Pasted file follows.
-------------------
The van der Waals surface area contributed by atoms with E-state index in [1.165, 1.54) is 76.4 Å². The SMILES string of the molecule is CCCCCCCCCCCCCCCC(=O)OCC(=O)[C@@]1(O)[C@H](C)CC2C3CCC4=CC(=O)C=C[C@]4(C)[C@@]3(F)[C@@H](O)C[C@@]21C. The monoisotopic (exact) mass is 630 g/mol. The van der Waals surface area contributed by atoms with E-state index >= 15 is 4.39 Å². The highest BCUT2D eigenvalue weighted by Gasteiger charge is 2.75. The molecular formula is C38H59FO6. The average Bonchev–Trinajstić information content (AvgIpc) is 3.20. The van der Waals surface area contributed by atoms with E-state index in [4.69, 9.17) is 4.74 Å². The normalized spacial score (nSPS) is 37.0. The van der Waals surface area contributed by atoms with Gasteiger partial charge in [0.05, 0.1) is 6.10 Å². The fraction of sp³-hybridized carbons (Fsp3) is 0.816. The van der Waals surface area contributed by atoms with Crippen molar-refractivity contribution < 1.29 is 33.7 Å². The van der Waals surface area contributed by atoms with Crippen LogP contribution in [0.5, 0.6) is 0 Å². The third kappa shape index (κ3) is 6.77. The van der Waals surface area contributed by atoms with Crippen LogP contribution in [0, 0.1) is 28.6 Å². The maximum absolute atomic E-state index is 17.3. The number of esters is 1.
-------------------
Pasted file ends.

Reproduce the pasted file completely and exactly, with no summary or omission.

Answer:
The van der Waals surface area contributed by atoms with E-state index in [1.165, 1.54) is 76.4 Å². The SMILES string of the molecule is CCCCCCCCCCCCCCCC(=O)OCC(=O)[C@@]1(O)[C@H](C)CC2C3CCC4=CC(=O)C=C[C@]4(C)[C@@]3(F)[C@@H](O)C[C@@]21C. The monoisotopic (exact) mass is 630 g/mol. The van der Waals surface area contributed by atoms with E-state index >= 15 is 4.39 Å². The highest BCUT2D eigenvalue weighted by Gasteiger charge is 2.75. The molecular formula is C38H59FO6. The average Bonchev–Trinajstić information content (AvgIpc) is 3.20. The van der Waals surface area contributed by atoms with E-state index in [4.69, 9.17) is 4.74 Å². The normalized spacial score (nSPS) is 37.0. The van der Waals surface area contributed by atoms with Gasteiger partial charge in [0.05, 0.1) is 6.10 Å². The fraction of sp³-hybridized carbons (Fsp3) is 0.816. The van der Waals surface area contributed by atoms with Crippen molar-refractivity contribution < 1.29 is 33.7 Å². The van der Waals surface area contributed by atoms with Crippen LogP contribution in [0.5, 0.6) is 0 Å². The third kappa shape index (κ3) is 6.77. The van der Waals surface area contributed by atoms with Crippen LogP contribution in [0, 0.1) is 28.6 Å². The maximum absolute atomic E-state index is 17.3. The number of esters is 1.